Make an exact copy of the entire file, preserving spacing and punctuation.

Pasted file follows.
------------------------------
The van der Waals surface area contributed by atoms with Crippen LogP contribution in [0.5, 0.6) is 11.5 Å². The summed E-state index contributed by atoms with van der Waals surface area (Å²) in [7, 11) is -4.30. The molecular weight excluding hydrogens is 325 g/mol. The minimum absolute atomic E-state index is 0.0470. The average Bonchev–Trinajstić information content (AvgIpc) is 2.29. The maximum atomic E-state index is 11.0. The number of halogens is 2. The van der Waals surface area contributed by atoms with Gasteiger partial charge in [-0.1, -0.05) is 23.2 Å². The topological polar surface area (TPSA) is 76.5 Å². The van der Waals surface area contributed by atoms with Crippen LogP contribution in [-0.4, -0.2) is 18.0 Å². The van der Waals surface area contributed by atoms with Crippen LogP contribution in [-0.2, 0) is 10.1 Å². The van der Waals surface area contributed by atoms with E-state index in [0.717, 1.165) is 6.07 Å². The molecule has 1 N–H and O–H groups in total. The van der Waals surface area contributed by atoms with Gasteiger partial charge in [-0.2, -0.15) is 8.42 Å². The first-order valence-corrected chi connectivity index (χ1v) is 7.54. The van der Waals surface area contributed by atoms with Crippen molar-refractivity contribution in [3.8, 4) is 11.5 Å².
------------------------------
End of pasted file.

The van der Waals surface area contributed by atoms with Crippen LogP contribution in [0.5, 0.6) is 11.5 Å². The summed E-state index contributed by atoms with van der Waals surface area (Å²) in [7, 11) is -4.30. The molecular weight excluding hydrogens is 325 g/mol. The minimum absolute atomic E-state index is 0.0470. The average Bonchev–Trinajstić information content (AvgIpc) is 2.29. The maximum atomic E-state index is 11.0. The number of halogens is 2. The van der Waals surface area contributed by atoms with Gasteiger partial charge in [-0.1, -0.05) is 23.2 Å². The topological polar surface area (TPSA) is 76.5 Å². The van der Waals surface area contributed by atoms with Crippen LogP contribution in [-0.4, -0.2) is 18.0 Å². The van der Waals surface area contributed by atoms with Crippen LogP contribution in [-0.2, 0) is 10.1 Å². The van der Waals surface area contributed by atoms with E-state index in [0.717, 1.165) is 6.07 Å². The molecule has 1 N–H and O–H groups in total. The van der Waals surface area contributed by atoms with Gasteiger partial charge in [-0.2, -0.15) is 8.42 Å². The first-order valence-corrected chi connectivity index (χ1v) is 7.54. The van der Waals surface area contributed by atoms with Crippen molar-refractivity contribution in [3.8, 4) is 11.5 Å².